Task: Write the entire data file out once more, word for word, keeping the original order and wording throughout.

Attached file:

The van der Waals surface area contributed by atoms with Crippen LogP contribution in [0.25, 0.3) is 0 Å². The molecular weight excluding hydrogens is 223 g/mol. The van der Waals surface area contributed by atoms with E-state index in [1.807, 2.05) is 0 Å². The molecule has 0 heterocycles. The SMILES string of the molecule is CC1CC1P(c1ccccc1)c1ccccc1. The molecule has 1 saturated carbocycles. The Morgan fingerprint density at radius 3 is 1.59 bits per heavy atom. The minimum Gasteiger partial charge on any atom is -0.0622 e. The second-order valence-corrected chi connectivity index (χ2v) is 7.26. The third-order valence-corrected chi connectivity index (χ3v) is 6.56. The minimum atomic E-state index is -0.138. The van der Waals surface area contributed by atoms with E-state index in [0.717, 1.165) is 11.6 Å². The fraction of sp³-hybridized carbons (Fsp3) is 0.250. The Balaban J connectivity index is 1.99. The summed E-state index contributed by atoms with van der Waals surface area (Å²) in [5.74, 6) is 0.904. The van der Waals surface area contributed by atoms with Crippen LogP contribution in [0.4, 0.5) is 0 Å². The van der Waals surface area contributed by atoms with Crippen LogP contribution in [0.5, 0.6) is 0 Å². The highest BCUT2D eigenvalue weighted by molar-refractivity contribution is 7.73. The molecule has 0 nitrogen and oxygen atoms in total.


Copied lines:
The van der Waals surface area contributed by atoms with Crippen LogP contribution in [0.25, 0.3) is 0 Å². The molecular weight excluding hydrogens is 223 g/mol. The van der Waals surface area contributed by atoms with E-state index in [1.807, 2.05) is 0 Å². The molecule has 0 heterocycles. The SMILES string of the molecule is CC1CC1P(c1ccccc1)c1ccccc1. The molecule has 1 saturated carbocycles. The Morgan fingerprint density at radius 3 is 1.59 bits per heavy atom. The minimum Gasteiger partial charge on any atom is -0.0622 e. The second-order valence-corrected chi connectivity index (χ2v) is 7.26. The third-order valence-corrected chi connectivity index (χ3v) is 6.56. The minimum atomic E-state index is -0.138. The van der Waals surface area contributed by atoms with E-state index in [0.717, 1.165) is 11.6 Å². The fraction of sp³-hybridized carbons (Fsp3) is 0.250. The Balaban J connectivity index is 1.99. The summed E-state index contributed by atoms with van der Waals surface area (Å²) in [5.74, 6) is 0.904. The van der Waals surface area contributed by atoms with Crippen LogP contribution in [0.4, 0.5) is 0 Å². The van der Waals surface area contributed by atoms with Crippen LogP contribution in [0.5, 0.6) is 0 Å². The highest BCUT2D eigenvalue weighted by molar-refractivity contribution is 7.73. The molecule has 0 nitrogen and oxygen atoms in total.